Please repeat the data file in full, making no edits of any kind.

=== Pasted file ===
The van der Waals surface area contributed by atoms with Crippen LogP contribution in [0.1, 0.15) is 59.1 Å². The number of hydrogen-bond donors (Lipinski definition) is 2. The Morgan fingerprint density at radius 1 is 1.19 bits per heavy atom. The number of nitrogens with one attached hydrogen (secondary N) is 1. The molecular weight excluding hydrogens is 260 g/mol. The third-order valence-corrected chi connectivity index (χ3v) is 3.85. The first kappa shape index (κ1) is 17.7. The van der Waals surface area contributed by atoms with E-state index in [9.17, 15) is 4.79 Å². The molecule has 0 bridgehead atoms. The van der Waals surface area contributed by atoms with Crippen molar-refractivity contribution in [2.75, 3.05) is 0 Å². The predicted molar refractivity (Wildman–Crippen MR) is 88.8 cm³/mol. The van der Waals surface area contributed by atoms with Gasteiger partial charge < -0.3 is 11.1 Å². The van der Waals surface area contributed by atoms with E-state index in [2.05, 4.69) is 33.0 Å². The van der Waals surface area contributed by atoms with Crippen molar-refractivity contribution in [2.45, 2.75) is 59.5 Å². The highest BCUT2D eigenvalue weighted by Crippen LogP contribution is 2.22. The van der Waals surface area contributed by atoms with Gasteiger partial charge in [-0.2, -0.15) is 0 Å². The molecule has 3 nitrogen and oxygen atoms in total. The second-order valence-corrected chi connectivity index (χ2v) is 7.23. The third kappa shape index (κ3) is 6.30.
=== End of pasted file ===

The van der Waals surface area contributed by atoms with Crippen LogP contribution in [0.1, 0.15) is 59.1 Å². The number of hydrogen-bond donors (Lipinski definition) is 2. The Morgan fingerprint density at radius 1 is 1.19 bits per heavy atom. The number of nitrogens with one attached hydrogen (secondary N) is 1. The molecular weight excluding hydrogens is 260 g/mol. The third-order valence-corrected chi connectivity index (χ3v) is 3.85. The first kappa shape index (κ1) is 17.7. The van der Waals surface area contributed by atoms with E-state index in [9.17, 15) is 4.79 Å². The molecule has 0 bridgehead atoms. The van der Waals surface area contributed by atoms with Crippen molar-refractivity contribution in [2.75, 3.05) is 0 Å². The predicted molar refractivity (Wildman–Crippen MR) is 88.8 cm³/mol. The van der Waals surface area contributed by atoms with Gasteiger partial charge < -0.3 is 11.1 Å². The van der Waals surface area contributed by atoms with E-state index in [2.05, 4.69) is 33.0 Å². The van der Waals surface area contributed by atoms with Crippen molar-refractivity contribution in [2.45, 2.75) is 59.5 Å². The highest BCUT2D eigenvalue weighted by Crippen LogP contribution is 2.22. The van der Waals surface area contributed by atoms with Gasteiger partial charge in [-0.2, -0.15) is 0 Å². The molecule has 3 nitrogen and oxygen atoms in total. The second-order valence-corrected chi connectivity index (χ2v) is 7.23. The third kappa shape index (κ3) is 6.30.